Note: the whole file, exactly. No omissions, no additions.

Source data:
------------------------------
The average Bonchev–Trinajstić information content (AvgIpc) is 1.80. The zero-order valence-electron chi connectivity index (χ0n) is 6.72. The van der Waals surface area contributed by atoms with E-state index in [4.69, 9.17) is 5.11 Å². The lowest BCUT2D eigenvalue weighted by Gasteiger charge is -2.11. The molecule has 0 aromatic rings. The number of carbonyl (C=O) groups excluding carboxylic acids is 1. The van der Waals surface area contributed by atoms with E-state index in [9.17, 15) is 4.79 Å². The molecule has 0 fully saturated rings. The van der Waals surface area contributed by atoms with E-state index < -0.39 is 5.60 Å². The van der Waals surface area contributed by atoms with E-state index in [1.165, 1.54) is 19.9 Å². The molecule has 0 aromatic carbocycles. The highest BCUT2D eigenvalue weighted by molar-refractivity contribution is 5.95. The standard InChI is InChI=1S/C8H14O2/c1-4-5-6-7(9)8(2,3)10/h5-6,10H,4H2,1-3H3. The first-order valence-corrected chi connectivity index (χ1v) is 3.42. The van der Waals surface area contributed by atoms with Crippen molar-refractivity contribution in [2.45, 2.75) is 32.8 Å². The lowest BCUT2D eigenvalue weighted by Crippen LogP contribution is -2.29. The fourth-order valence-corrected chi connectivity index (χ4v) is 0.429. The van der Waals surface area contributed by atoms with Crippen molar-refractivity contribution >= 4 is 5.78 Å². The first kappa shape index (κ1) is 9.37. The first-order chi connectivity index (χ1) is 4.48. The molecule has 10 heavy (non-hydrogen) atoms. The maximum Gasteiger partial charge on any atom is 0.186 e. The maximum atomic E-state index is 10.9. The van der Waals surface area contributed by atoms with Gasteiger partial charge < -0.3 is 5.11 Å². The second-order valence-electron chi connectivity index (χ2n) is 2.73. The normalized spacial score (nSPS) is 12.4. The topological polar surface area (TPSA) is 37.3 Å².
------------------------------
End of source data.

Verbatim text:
The average Bonchev–Trinajstić information content (AvgIpc) is 1.80. The zero-order valence-electron chi connectivity index (χ0n) is 6.72. The van der Waals surface area contributed by atoms with E-state index in [4.69, 9.17) is 5.11 Å². The lowest BCUT2D eigenvalue weighted by Gasteiger charge is -2.11. The molecule has 0 aromatic rings. The number of carbonyl (C=O) groups excluding carboxylic acids is 1. The van der Waals surface area contributed by atoms with E-state index in [9.17, 15) is 4.79 Å². The molecule has 0 fully saturated rings. The van der Waals surface area contributed by atoms with E-state index < -0.39 is 5.60 Å². The van der Waals surface area contributed by atoms with E-state index in [1.165, 1.54) is 19.9 Å². The molecule has 0 aromatic carbocycles. The highest BCUT2D eigenvalue weighted by molar-refractivity contribution is 5.95. The standard InChI is InChI=1S/C8H14O2/c1-4-5-6-7(9)8(2,3)10/h5-6,10H,4H2,1-3H3. The first-order valence-corrected chi connectivity index (χ1v) is 3.42. The van der Waals surface area contributed by atoms with Crippen molar-refractivity contribution in [2.45, 2.75) is 32.8 Å². The lowest BCUT2D eigenvalue weighted by Crippen LogP contribution is -2.29. The fourth-order valence-corrected chi connectivity index (χ4v) is 0.429. The van der Waals surface area contributed by atoms with Crippen molar-refractivity contribution >= 4 is 5.78 Å². The first kappa shape index (κ1) is 9.37. The first-order chi connectivity index (χ1) is 4.48. The molecule has 10 heavy (non-hydrogen) atoms. The maximum Gasteiger partial charge on any atom is 0.186 e. The maximum atomic E-state index is 10.9. The van der Waals surface area contributed by atoms with Gasteiger partial charge < -0.3 is 5.11 Å². The second-order valence-electron chi connectivity index (χ2n) is 2.73. The normalized spacial score (nSPS) is 12.4. The topological polar surface area (TPSA) is 37.3 Å².